The Sacramento City Council on Tuesday will be asked to raise parking meter rates by 50 cents to $1.75 an hour starting in mid-December or early January.
The current rate of $1.25 per hour has been in place since 2008 and is below market rate, city parking manager Matt Eierman said.
City parking officials also will ask for the OK to test a new premium-value parking system. The concept, called SpotZone, allows some drivers to keep their car parked at a meter beyond the normal time limit if the person is willing to pay a higher hourly rate for the extra time.
The pilot program will be tested on one block in Old Sacramento and on one block near restaurants in midtown at 18th and L streets. It represents the city’s first major step toward a setting up an complex system of varying meter prices downtown, based on demand.
Digital Access for only $0.99
For the most comprehensive local coverage, subscribe today.
Parkers will be able to use their smartphones at two-hour meters to pay for a third hour at a premium $3 rate, and for any additional hours beyond that at $3.75 per hour. The concept allows people to add time to the meter while they are in a restaurant, out shopping or while in a business meeting without having to go back to the meter. Eierman said it should reduce the number of people who get parking tickets for expired meters.
If the test goes well, and the city determines it can make the system function without glitches, city parking officials say they will ask the council to allow them to implement SpotZone premium parking at all city parking meters.
“It really adds a layer by allowing people to self-manage their parking and not rush them while they are doing business in Sacramento,” Eierman said. “What we are hearing from people, ‘If you allow me to stay a little longer, I can have that dessert, or finish that conversation.’ It really promotes business in Sacramento.”
The $3.75 price for the fourth hour and beyond is more expensive than the city garage $3 hourly rates. That is designed to encourage parkers to use downtown garages instead of meters if they plan to stay for most of the day. City garage day rates typically are capped at $18 a day, Eierman said.
The proposed changes represent the early steps of what officials call a “parking modernization” program downtown that likely will include ongoing changes for several years. Some potential upcoming steps will be timed for the opening of the downtown sports and entertainment arena at Fifth and K streets, which is scheduled to begin hosting day, evening and weekend events in October of next year.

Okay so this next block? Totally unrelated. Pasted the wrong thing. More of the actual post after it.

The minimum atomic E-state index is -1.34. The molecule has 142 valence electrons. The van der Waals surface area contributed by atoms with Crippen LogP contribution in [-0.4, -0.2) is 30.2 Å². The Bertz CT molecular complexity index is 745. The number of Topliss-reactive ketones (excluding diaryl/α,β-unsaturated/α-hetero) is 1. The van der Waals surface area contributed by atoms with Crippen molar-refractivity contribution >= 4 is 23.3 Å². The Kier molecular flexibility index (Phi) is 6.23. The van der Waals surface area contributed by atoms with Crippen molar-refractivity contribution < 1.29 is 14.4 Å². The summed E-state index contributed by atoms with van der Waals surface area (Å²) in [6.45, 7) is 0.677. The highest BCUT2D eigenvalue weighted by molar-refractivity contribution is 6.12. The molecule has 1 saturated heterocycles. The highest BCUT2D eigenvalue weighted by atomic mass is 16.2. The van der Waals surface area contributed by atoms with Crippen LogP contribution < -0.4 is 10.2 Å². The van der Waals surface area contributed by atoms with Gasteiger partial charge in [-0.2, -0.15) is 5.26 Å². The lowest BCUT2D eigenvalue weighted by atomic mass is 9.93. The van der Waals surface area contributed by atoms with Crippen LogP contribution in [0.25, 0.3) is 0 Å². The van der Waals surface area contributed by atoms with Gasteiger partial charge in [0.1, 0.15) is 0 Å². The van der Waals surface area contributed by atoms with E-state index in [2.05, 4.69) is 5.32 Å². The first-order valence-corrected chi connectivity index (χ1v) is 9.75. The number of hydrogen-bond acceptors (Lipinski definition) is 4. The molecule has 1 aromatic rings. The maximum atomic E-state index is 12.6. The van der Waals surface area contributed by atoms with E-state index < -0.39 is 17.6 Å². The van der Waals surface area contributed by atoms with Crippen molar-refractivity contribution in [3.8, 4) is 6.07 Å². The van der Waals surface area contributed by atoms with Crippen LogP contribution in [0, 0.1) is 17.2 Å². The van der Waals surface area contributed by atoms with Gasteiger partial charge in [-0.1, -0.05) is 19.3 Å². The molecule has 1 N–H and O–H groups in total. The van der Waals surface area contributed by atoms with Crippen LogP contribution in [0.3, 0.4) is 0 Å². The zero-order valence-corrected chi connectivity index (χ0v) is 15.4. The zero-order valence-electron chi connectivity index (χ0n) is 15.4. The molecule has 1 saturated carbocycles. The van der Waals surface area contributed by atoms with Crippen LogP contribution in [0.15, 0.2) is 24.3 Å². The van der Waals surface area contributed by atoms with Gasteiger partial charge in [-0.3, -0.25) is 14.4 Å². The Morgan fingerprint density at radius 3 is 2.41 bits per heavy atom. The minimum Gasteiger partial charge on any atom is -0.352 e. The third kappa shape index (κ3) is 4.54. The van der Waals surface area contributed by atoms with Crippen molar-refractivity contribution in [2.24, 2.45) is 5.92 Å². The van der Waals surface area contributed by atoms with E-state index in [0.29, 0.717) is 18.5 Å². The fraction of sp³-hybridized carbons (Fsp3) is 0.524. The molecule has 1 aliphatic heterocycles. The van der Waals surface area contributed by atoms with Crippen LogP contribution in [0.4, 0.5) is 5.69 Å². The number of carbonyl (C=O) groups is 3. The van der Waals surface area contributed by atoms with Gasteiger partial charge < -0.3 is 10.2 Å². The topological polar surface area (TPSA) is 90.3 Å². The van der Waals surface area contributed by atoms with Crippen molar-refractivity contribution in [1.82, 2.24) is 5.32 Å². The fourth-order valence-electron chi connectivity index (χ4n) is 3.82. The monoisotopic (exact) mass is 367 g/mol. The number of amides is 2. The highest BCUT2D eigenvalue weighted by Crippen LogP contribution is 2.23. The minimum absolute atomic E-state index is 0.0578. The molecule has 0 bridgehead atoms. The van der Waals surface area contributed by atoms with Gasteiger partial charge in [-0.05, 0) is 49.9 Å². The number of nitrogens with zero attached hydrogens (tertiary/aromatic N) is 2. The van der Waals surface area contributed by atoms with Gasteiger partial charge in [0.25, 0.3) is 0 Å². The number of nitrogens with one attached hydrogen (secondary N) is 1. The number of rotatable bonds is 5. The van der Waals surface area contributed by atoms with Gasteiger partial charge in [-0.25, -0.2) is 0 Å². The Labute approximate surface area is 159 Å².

Eierman said he will ask the City Council on Tuesday for guidance on extending meter operating hours beyond the current 6 p.m. cut-off time and adding meter enforcement on Sundays. Downtown street parking is now free on Sundays. In both cases, the city would be able to collect meter revenue from people who attend games, concerts and other events at the arena. Sacramento Kings games typically start at 7 or 7:30 p.m. (Some meters in Old Sacramento and around the Wells Fargo Pavilion already remain in use until 8 or 10 p.m.)
Parking officials said the city also will look into creating “event zone boundaries” where hourly meter rates will vary, in three-block segments, depending on distance from the arena.
“Every three blocks may be a different pricing model to spread out the traffic” to arena events, Eierman said.
The city also will look into requiring meter payment for street parking on holidays when arena events are taking place.
Recent consultant studies say Sacramento’s parking meter rates are below market, and should be raised over time so that they are in line with downtown garage parking rates.
A consultant’s report last year suggested the city could boost its street parking meter rates in the next four years to $3 an hour, and increase rates in four of its five downtown garages from the current $3 an hour to $5 an hour. On arena game nights, Walker Parking Consultants suggests, some fans might be willing to pay a flat $15 rate for the best parking spots close to the arena when attending major events.
Eierman said the city is using the Walker Parking report for guidance but will decide for itself when and how much to increase rates, based on the reality in Sacramento.
“We will go at the market rate,” he said.
To protect residential areas, city officials say they will consider restricted time zones and implementation of more residential permit zones.
The city is counting on arena lease payments from the Sacramento Kings and increased general fund revenues to pay debt on bonds it sold to finance its share of the arena construction costs. The Kings are paying a share of construction costs as well.
There is a question of whether the city will use parking meter revenues to help make bond payments. The answer is complex.
Under city codes, such revenue can only be used to pay for parking and traffic management control expenses. But, because Sacramento’s parking meter revenue is insufficient to pay for all those expenses, the city general fund has been subsidizing some of those costs with other revenue, city officials said. As parking meter revenue increases, they said, that money will pay for a bigger share of parking and traffic costs, allowing the city to shift other general fund money toward arena bond debt payments.
That revenue juggling was challenged by three city residents in a July court case seeking to invalidate the arena deal. Judge Tim Frawley made note, however, in his ruling in favor of the arena deal, that the funding arrangement does not violate city code or state law under Proposition 26.
Separately, revenue from city parking garages, which also is expected to increase due to new technologies and increased use as downtown grows, can be used directly to pay down arena debt, City Treasurer Russ Fehr said.